Image Source: HR Daily Advisor
As layoffs happen, teams get smaller, and with fewer resources, the people left are spread thin and have too much to do.
As the head of marketing for a group of restaurants in the UK, James’ job was to develop a long-term plan, build a steady digital audience, and bring in more customers over time. In reality, though, his job differed from what he was hired to do. There always needed more people to do even the smaller, more routine tasks, let alone the job he was hired for.
“Right from the start, there were not enough numbers,” says James, a Londoner whose last name is not being used to protect his career.
Because of labor shortages caused by Brexit, pandemic lockdowns, layoffs and the hiring crisis in the service industry, his team was so small that James says even managers often had to wait tables. And these problems also hurt his job in some way.
James’s job soon became impossible because he needed help every day. He also said that he could see why companies would want to run things with a small staff to reduce risk, especially since the hospitality industry was struggling. But it is very hard on everyone who is involved.
Unbearable amounts of work
Even if work needs are high and the team is small, it needs to be more staffed.
Some teams are made to be small, and employees are expected to do many different things so they can work with few resources. But there is a massive difference between a team that is meant to be small and quick and one that needs more resources.
When an employee isn’t there, if the workload becomes too much to handle and another worker’s tasks must be done by someone else, this is probably a sign of understaffing.
As layoffs worldwide speed up, people still have jobs and find themselves on smaller teams. And because the economy is still being determined, many businesses are trying to do more with less by cutting jobs and stopping new hires. Because fewer people are working, the people still there often have to pick up the slack, take on more work, and do things outside their job description.
All of this costs something. Because of the economy, more workers may find themselves in places that need more people to do the job. With the uncertain market, they may have no choice but to work as hard as possible. The work may still get done in record term, but in the long run, not having enough people to do the job will cause stress, anxiety, burnout, and other less obvious problems.
Teams that don’t have enough resources can, of course, hurt a company’s output. But it also has a human side. Ultimately, the workers have to deal with the effects of insufficient staff, which adds stress to their already heavy workloads. This affects how well they do at work, which can be bad for them, and how they feel about themselves. “Not having enough people on a team causes stress and anxiety, which eventually hurts the quality of work and the employees’ health,” says Maston.
James was shocked by this fact, saying it put him in an impossible situation. “I had a choice: I could either work a lot of hours, which would be exhausting, or I could choose a shorter workday, which would be less stressful but would mean that I wouldn’t get everything done that day.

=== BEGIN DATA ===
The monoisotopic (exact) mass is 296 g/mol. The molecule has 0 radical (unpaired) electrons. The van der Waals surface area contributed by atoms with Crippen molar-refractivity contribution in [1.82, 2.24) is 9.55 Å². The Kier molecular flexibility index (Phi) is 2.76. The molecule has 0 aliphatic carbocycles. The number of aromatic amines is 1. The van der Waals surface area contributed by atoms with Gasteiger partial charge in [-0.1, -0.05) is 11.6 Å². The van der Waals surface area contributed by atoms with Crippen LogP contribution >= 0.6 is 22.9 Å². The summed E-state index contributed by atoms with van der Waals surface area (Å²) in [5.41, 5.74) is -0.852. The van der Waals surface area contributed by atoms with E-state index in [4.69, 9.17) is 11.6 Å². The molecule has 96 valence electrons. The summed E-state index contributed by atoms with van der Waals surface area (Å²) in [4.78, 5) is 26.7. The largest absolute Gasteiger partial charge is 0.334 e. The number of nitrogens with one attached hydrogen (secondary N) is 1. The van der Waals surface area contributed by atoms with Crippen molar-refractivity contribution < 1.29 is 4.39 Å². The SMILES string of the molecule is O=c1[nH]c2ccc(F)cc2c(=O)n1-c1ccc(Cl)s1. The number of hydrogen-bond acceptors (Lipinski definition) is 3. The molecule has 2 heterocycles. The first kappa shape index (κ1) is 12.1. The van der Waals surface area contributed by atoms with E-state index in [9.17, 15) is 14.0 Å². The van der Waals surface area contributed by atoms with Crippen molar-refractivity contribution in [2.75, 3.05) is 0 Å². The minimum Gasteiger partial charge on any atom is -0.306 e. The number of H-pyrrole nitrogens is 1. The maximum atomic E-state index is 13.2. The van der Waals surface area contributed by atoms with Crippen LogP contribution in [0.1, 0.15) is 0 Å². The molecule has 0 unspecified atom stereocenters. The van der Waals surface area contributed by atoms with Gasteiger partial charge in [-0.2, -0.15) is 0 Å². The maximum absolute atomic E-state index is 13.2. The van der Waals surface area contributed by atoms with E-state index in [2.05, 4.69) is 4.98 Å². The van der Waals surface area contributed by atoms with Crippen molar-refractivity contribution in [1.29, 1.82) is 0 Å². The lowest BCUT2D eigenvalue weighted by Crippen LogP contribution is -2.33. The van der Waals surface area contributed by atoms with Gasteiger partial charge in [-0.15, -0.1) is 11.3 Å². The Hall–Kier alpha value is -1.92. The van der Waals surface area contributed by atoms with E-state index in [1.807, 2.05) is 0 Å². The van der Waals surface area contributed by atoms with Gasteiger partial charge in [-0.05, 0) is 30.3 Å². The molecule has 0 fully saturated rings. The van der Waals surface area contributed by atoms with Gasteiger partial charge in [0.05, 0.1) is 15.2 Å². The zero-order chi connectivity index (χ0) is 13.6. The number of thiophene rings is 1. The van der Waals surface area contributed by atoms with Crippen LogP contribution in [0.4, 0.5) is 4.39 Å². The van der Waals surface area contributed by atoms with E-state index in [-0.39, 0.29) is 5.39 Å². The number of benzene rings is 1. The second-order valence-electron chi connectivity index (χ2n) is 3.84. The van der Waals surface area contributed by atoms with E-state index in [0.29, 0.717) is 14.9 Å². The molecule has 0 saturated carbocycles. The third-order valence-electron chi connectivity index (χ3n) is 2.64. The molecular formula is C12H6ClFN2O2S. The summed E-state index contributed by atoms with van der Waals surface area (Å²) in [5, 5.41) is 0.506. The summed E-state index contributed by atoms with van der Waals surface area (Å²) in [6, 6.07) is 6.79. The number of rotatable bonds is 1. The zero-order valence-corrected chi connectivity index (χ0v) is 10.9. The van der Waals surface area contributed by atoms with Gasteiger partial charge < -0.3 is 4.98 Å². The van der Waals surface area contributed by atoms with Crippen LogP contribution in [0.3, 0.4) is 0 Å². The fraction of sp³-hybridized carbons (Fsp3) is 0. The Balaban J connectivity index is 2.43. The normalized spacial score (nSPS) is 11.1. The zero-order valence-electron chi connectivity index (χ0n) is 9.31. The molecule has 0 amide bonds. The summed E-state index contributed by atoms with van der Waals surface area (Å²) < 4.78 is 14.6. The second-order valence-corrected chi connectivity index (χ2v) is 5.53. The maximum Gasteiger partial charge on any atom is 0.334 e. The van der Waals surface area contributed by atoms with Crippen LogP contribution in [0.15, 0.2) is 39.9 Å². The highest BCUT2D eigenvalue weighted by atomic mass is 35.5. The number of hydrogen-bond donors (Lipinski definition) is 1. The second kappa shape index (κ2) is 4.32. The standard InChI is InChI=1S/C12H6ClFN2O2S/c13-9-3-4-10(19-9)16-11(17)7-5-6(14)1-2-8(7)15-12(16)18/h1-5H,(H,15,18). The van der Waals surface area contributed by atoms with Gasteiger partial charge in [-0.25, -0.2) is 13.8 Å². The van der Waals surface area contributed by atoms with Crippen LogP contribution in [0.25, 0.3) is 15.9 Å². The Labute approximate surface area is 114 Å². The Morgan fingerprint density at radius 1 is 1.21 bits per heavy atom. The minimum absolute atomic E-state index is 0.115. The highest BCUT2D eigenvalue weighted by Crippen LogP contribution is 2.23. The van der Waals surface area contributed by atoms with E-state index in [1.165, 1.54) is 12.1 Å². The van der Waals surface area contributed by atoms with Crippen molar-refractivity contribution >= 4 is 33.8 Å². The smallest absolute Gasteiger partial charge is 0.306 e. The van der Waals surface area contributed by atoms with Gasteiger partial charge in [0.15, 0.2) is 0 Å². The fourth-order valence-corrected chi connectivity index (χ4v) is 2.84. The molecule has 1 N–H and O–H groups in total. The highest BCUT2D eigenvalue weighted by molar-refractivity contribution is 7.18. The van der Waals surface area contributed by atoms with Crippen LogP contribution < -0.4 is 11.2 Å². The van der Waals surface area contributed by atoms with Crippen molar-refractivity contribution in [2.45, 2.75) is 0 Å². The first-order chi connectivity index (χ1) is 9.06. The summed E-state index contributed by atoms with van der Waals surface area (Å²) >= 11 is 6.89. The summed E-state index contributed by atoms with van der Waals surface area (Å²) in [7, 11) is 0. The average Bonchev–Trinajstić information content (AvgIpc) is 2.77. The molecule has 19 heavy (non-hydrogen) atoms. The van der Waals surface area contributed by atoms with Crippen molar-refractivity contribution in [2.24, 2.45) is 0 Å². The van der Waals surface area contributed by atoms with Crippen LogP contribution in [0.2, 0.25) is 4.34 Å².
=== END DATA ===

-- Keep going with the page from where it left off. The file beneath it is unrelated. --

Will the layoffs persist?
Before cross-sector layoffs were announced, many companies’ employees were already going down.
During the peak of the Great Resignation, for example, workers who stayed on the job were expected to fill in for those who left. Even though teams worked harder than usual to compensate for the lack of workers, many open positions stayed that way because recruiters had trouble filling them. A British Chambers of Commerce survey in October 2022 of more than 5,100 firms showed that 76% needed help hiring staff, and 56% were operating at less than full capacity because of hiring shortages.
Even though a shaky job market can lead to teams with too few people, employers can also make this happen because it makes financial sense for businesses to run as lean as possible.
When compared to workers, management can have a different idea of what “understaffing” means. Chang says that bosses naturally like employees who take the initiative and try to do their best. And when people see that their coworkers’ jobs are being cut, they may feel pressured to accept the lack of resources, keep going, and take on more work.
Often, workers will want to dig in for their safety and help their fellow struggling workers. This keeps productivity high in the short term, which makes bosses happy and gives them a reason to keep teams small, but it also hides the deeper problems of not having enough workers. So even though a lack of resources can have immediate effects, the damage can also be slow and sneaky, hurting a career in the long run.
Experts say that understaffing can only go on for a while. After that, there’s always a breaking point, whether the work’s quality or the workers’ health.
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Even so, because of the economy and the job market, many workers can expect to be on short-staffed teams for now. But these problems aren’t just caused by layoffs. Some companies didn’t participate in the layoffs, but they are still having trouble filling jobs that have been open for years. This keeps teams that need more resources stuck in the same place.